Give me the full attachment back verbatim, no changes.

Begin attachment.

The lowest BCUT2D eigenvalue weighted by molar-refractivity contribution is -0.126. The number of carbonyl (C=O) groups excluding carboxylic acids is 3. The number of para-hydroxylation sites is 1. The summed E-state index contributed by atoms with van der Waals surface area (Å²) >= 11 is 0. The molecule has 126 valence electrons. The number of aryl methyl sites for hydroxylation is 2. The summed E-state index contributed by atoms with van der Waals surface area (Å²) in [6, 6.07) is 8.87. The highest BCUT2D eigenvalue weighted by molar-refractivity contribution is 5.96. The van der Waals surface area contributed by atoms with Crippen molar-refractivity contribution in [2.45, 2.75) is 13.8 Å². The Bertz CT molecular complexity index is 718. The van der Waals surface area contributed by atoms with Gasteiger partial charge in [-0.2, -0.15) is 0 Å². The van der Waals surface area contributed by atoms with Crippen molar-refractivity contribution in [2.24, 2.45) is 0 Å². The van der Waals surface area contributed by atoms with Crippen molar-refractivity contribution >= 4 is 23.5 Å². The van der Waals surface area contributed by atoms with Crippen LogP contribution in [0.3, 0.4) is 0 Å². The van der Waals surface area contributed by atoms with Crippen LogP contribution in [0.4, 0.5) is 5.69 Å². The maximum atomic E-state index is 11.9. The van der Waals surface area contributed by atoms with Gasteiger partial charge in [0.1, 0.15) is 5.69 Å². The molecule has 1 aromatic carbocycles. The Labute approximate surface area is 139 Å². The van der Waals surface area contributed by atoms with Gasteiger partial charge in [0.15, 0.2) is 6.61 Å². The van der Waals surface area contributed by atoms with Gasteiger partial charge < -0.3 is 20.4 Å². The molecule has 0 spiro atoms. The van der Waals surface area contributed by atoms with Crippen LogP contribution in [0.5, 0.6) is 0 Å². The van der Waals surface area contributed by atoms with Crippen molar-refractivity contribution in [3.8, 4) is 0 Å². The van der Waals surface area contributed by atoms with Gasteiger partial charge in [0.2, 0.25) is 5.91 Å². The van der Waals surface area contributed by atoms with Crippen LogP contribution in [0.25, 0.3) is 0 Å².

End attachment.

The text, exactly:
The lowest BCUT2D eigenvalue weighted by molar-refractivity contribution is -0.126. The number of carbonyl (C=O) groups excluding carboxylic acids is 3. The number of para-hydroxylation sites is 1. The summed E-state index contributed by atoms with van der Waals surface area (Å²) >= 11 is 0. The molecule has 126 valence electrons. The number of aryl methyl sites for hydroxylation is 2. The summed E-state index contributed by atoms with van der Waals surface area (Å²) in [6, 6.07) is 8.87. The highest BCUT2D eigenvalue weighted by molar-refractivity contribution is 5.96. The van der Waals surface area contributed by atoms with Crippen molar-refractivity contribution in [2.45, 2.75) is 13.8 Å². The Bertz CT molecular complexity index is 718. The van der Waals surface area contributed by atoms with Gasteiger partial charge in [-0.2, -0.15) is 0 Å². The van der Waals surface area contributed by atoms with Crippen molar-refractivity contribution in [2.24, 2.45) is 0 Å². The van der Waals surface area contributed by atoms with Crippen molar-refractivity contribution >= 4 is 23.5 Å². The van der Waals surface area contributed by atoms with Crippen LogP contribution in [0.3, 0.4) is 0 Å². The van der Waals surface area contributed by atoms with Crippen LogP contribution in [0.4, 0.5) is 5.69 Å². The maximum atomic E-state index is 11.9. The van der Waals surface area contributed by atoms with Gasteiger partial charge in [0.1, 0.15) is 5.69 Å². The molecule has 1 aromatic carbocycles. The Labute approximate surface area is 139 Å². The van der Waals surface area contributed by atoms with Gasteiger partial charge in [0.15, 0.2) is 6.61 Å². The van der Waals surface area contributed by atoms with Gasteiger partial charge < -0.3 is 20.4 Å². The molecule has 0 spiro atoms. The van der Waals surface area contributed by atoms with Crippen LogP contribution in [0.5, 0.6) is 0 Å². The van der Waals surface area contributed by atoms with Crippen molar-refractivity contribution in [3.8, 4) is 0 Å². The van der Waals surface area contributed by atoms with Gasteiger partial charge in [0.2, 0.25) is 5.91 Å². The van der Waals surface area contributed by atoms with Crippen LogP contribution in [0.25, 0.3) is 0 Å².